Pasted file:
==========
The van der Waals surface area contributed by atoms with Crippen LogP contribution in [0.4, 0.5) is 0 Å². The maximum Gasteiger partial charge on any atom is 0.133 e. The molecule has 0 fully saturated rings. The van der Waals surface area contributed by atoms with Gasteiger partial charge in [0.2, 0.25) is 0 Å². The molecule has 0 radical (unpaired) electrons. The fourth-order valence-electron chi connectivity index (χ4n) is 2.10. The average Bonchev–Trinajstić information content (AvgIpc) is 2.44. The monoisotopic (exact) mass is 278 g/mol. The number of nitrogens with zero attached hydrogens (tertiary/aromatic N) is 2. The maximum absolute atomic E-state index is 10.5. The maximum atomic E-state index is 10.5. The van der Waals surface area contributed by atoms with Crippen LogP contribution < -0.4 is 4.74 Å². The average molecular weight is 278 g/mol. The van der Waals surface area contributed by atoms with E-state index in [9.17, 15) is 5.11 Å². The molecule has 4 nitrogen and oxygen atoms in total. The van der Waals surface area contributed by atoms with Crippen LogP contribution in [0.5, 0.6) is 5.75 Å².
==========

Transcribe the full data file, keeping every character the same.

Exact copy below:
The van der Waals surface area contributed by atoms with Crippen LogP contribution in [0.4, 0.5) is 0 Å². The maximum Gasteiger partial charge on any atom is 0.133 e. The molecule has 0 fully saturated rings. The van der Waals surface area contributed by atoms with Gasteiger partial charge in [0.2, 0.25) is 0 Å². The molecule has 0 radical (unpaired) electrons. The fourth-order valence-electron chi connectivity index (χ4n) is 2.10. The average Bonchev–Trinajstić information content (AvgIpc) is 2.44. The monoisotopic (exact) mass is 278 g/mol. The number of nitrogens with zero attached hydrogens (tertiary/aromatic N) is 2. The maximum absolute atomic E-state index is 10.5. The maximum atomic E-state index is 10.5. The van der Waals surface area contributed by atoms with Crippen LogP contribution < -0.4 is 4.74 Å². The average molecular weight is 278 g/mol. The van der Waals surface area contributed by atoms with E-state index in [9.17, 15) is 5.11 Å². The molecule has 4 nitrogen and oxygen atoms in total. The van der Waals surface area contributed by atoms with Crippen LogP contribution in [0.5, 0.6) is 5.75 Å².